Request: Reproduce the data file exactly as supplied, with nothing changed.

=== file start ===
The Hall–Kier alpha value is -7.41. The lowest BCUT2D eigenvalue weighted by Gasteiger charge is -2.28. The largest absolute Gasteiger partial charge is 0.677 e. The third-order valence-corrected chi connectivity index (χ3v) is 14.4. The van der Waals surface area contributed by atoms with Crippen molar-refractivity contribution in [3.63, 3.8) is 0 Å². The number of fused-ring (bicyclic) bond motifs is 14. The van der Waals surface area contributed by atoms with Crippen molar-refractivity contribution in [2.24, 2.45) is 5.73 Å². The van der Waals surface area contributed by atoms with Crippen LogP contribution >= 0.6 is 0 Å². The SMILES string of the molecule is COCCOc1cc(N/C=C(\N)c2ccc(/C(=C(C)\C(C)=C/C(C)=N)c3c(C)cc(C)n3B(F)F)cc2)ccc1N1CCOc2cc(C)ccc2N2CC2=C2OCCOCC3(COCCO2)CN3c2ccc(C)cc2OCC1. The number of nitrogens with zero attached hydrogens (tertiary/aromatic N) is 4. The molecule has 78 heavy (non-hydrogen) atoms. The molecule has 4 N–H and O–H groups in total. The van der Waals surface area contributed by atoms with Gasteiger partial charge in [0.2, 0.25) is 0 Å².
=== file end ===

The Hall–Kier alpha value is -7.41. The lowest BCUT2D eigenvalue weighted by Gasteiger charge is -2.28. The largest absolute Gasteiger partial charge is 0.677 e. The third-order valence-corrected chi connectivity index (χ3v) is 14.4. The van der Waals surface area contributed by atoms with Crippen molar-refractivity contribution in [3.63, 3.8) is 0 Å². The number of fused-ring (bicyclic) bond motifs is 14. The van der Waals surface area contributed by atoms with Crippen molar-refractivity contribution in [2.24, 2.45) is 5.73 Å². The van der Waals surface area contributed by atoms with Crippen LogP contribution >= 0.6 is 0 Å². The SMILES string of the molecule is COCCOc1cc(N/C=C(\N)c2ccc(/C(=C(C)\C(C)=C/C(C)=N)c3c(C)cc(C)n3B(F)F)cc2)ccc1N1CCOc2cc(C)ccc2N2CC2=C2OCCOCC3(COCCO2)CN3c2ccc(C)cc2OCC1. The number of nitrogens with zero attached hydrogens (tertiary/aromatic N) is 4. The molecule has 78 heavy (non-hydrogen) atoms. The molecule has 4 N–H and O–H groups in total. The van der Waals surface area contributed by atoms with Gasteiger partial charge in [0.2, 0.25) is 0 Å².